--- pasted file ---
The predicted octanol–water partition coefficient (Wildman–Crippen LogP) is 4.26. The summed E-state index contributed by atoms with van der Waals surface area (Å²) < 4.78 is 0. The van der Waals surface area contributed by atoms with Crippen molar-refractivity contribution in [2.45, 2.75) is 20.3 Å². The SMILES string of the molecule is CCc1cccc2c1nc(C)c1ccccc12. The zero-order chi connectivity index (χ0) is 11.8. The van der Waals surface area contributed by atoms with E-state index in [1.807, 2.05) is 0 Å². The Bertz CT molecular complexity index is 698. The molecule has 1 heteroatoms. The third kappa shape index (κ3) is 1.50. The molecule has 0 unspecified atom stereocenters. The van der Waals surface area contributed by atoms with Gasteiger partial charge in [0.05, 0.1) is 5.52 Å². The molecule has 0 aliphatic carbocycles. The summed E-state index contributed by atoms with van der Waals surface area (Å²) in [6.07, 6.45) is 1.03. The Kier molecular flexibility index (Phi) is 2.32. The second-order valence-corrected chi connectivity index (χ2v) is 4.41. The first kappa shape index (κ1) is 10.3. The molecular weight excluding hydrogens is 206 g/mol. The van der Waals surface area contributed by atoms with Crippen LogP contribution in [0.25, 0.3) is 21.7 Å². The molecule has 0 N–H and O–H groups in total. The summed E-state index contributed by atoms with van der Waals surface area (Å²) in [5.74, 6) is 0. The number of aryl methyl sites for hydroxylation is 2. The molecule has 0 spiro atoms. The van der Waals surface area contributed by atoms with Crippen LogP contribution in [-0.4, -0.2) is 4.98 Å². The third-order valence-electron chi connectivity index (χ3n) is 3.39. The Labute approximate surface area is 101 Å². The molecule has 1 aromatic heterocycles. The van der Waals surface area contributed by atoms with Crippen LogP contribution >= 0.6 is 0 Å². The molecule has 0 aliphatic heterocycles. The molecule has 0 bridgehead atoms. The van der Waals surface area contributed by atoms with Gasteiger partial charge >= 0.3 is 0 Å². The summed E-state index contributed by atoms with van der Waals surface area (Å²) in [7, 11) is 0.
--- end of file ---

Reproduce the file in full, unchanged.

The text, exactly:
The predicted octanol–water partition coefficient (Wildman–Crippen LogP) is 4.26. The summed E-state index contributed by atoms with van der Waals surface area (Å²) < 4.78 is 0. The van der Waals surface area contributed by atoms with Crippen molar-refractivity contribution in [2.45, 2.75) is 20.3 Å². The SMILES string of the molecule is CCc1cccc2c1nc(C)c1ccccc12. The zero-order chi connectivity index (χ0) is 11.8. The van der Waals surface area contributed by atoms with E-state index in [1.807, 2.05) is 0 Å². The Bertz CT molecular complexity index is 698. The molecule has 1 heteroatoms. The third kappa shape index (κ3) is 1.50. The molecule has 0 unspecified atom stereocenters. The van der Waals surface area contributed by atoms with Gasteiger partial charge in [0.05, 0.1) is 5.52 Å². The molecule has 0 aliphatic carbocycles. The summed E-state index contributed by atoms with van der Waals surface area (Å²) in [6.07, 6.45) is 1.03. The Kier molecular flexibility index (Phi) is 2.32. The second-order valence-corrected chi connectivity index (χ2v) is 4.41. The first kappa shape index (κ1) is 10.3. The molecular weight excluding hydrogens is 206 g/mol. The van der Waals surface area contributed by atoms with Crippen LogP contribution in [0.25, 0.3) is 21.7 Å². The molecule has 0 N–H and O–H groups in total. The summed E-state index contributed by atoms with van der Waals surface area (Å²) in [5.74, 6) is 0. The number of aryl methyl sites for hydroxylation is 2. The molecule has 0 spiro atoms. The van der Waals surface area contributed by atoms with Crippen LogP contribution in [-0.4, -0.2) is 4.98 Å². The third-order valence-electron chi connectivity index (χ3n) is 3.39. The Labute approximate surface area is 101 Å². The molecule has 1 aromatic heterocycles. The van der Waals surface area contributed by atoms with Crippen LogP contribution >= 0.6 is 0 Å². The molecule has 0 aliphatic heterocycles. The molecule has 0 bridgehead atoms. The van der Waals surface area contributed by atoms with Gasteiger partial charge >= 0.3 is 0 Å². The summed E-state index contributed by atoms with van der Waals surface area (Å²) in [7, 11) is 0.